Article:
An example of a clock in the shape of a figure, a popular style of mantelpiece clock in the 2nd half of the 18th century. It depicts Apollo with a lyre and a laurel wreath on his head, sitting on the top of an obelisk containing the mechanism of an anchor escapement and a mainspring.
Among the many hikifuda advertising handbills distributed by publishers to their customers, the most popular were those with motifs connected with the New Year, such as cranes and pine trees, as well as calendars. In Japan, there is a tradition of offering New Year’s wishes, and new year calendars are one of those obligatory presents given on this occasion.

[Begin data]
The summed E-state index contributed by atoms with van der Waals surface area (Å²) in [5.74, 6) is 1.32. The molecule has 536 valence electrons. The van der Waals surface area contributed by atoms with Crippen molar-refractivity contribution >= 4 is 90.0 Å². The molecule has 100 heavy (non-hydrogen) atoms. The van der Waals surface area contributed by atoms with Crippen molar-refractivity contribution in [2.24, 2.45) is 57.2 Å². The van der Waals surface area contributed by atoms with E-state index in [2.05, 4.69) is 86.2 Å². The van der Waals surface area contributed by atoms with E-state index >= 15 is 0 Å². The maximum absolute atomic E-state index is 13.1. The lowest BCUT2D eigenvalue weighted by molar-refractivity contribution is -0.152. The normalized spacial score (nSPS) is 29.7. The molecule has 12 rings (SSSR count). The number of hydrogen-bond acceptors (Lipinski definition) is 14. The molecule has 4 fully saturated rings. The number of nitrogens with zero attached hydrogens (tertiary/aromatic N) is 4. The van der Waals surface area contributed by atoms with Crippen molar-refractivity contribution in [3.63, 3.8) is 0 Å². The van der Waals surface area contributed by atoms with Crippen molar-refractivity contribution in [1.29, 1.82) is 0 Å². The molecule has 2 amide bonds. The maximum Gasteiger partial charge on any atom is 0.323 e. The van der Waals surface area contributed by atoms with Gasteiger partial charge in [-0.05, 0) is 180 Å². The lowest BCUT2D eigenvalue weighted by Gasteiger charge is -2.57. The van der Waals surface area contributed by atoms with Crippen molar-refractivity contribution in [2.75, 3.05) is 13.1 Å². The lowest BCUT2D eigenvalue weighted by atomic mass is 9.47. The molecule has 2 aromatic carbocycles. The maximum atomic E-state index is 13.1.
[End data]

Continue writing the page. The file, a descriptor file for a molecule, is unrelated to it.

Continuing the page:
The characteristic feature of the presented clock is the unusual carved wooden and polychrome casing in the shape of a Hungarian hussar. The clockwork mechanism with a round clock face, made in Bochnia...
This is a domestic wall clock with a pendulum, having an escapement with a drive and a signalling mechanism chiming the hours. It is also equipped with a weight drive. The whole mechanism is placed in a wooden casing with a bell and a hammer at the top.
Spring clocks, which were invented in the 15th century, have improved with time. Gradually they were constructed smaller and smaller, and at the beginning of the 16th century they were of such a size that they could be placed on the table. One of popular types of such clocks was a horizontal timer with a mechanism placed in a polygonal, flat casing with a horizontal disc on the top.